April 27, 2016/From the Hive

Last weekend was the first scheduled removal of the 2016 season.

It was my pleasure to meet and work with Mr. and Mrs. Holliday, and to learn new tricks of the trade from Ted (a building specialist).

Occasionally, we come across homeowners who want to relocate the honey bee colony, that has entered their structure, onto their property and learn to take care of the colony themselves. The Holliday’s were an example of this. But, there love and dedication for Apis mellifera didn’t stop there. They also suited up and took part in the removal process. They were naturals when it came to handling the comb and bees, and I am certain they will become great beekeepers. After a long afternoon and a delicious snack (thanks again Mrs. Holliday), I drove home. The next day I found this message in my inbox…

Happy Sunday!!!  I truly hope this message finds you well and happy.  We are COMPLETELY exhausted today, but in fantastic spirits.  What a magnificent day, yesterday!!  Below are some photos from our AMAZING bee relocation project.

We moved into this house (built in 1909) and there was a hive of bees in the wall.  We thought it was going to be about 1’x3′. Then, when we cut the wall open and got in there, we saw it was a FLOOR TO CEILING hive, about 12″x 8′ that was 3 layers thick between our walls. WOW.

We removed the combs as carefully as we could and relocated them into the frames of our new hive.  We secured the comb in the frames with rubber bands and hung them in the box.  We vacuumed about 80 jillion bees up out of our wall and dumped them in the new hive box, then we moved everyone outside to the back yard.  As of this morning, we have a few stragglers left in the house (it’s sealed off with plastic sheeting) and on the outside where their hive entrance used to be.  Everyone seems happy in their new place and they’re getting to know it.  I put the orange bucket on top of the hive with bee food in the little compartments under the lip of the bucket until I can make a proper bee feeder.  This project certainly does require a good bit of ingenuity!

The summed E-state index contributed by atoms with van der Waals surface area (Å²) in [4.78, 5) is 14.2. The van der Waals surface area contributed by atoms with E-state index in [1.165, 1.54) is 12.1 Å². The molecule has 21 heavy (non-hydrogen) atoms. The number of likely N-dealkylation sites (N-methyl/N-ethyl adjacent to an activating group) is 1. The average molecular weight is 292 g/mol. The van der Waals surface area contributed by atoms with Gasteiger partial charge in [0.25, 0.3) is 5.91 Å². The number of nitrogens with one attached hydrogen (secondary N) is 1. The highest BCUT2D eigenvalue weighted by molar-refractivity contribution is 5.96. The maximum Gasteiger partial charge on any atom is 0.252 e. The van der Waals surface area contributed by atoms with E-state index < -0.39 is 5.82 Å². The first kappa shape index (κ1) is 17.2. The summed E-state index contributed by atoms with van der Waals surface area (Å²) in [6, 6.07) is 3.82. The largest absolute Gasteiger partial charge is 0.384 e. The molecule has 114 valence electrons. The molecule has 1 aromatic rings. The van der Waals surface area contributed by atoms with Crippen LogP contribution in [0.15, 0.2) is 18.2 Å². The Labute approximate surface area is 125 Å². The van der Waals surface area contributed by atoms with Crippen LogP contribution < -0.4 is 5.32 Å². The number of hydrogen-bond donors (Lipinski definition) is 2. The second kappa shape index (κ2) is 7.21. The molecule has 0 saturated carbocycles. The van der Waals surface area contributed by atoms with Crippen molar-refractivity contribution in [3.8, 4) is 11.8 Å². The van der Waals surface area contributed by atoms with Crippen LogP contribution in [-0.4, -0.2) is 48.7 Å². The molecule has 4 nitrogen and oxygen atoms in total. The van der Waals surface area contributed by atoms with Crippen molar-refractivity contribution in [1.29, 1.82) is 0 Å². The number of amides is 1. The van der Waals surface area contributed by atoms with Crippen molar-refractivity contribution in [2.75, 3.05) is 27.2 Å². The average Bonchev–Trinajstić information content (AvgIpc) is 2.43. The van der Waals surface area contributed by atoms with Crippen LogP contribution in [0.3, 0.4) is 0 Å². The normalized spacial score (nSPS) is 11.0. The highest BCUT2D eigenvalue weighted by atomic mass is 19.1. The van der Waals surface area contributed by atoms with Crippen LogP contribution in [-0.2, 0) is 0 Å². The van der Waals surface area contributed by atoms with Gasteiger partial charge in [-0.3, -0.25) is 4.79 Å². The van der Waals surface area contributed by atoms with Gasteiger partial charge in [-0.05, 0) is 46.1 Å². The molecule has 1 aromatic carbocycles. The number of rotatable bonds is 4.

Thanks a MILLION to Lazarus Fields.
http://fieldsofnaturalhoney.com/ ). He is our fantastic Apiary
Expert and Removal Extraordinaire.  If you ever need swarm help, he’s your dude.  Not only was he incredibly pleasant and competent, he got us a bunch of honeycomb and wax for our use in the process.  I’m going to melt the wax down and make lip balm and candles with it.  The honey…well.  I’ll be sharing it as I can, and we’ll certainly do our very best to eat the rest.  🙂

It was also a pleasure to meet Amy (the girl with the microphone).  She is a student doing a radio documentary story on bee relocation. If I ever get a link to the story, I will certainly share it!

 

Mrs. Holiday I found out that the story will air May 4, 2016 on KRCC 91.5 at 8:49 a.m. and 4:49 p.m. Here is the link http://krcc.org/post/whats-buzz-feral-bees#stream/0

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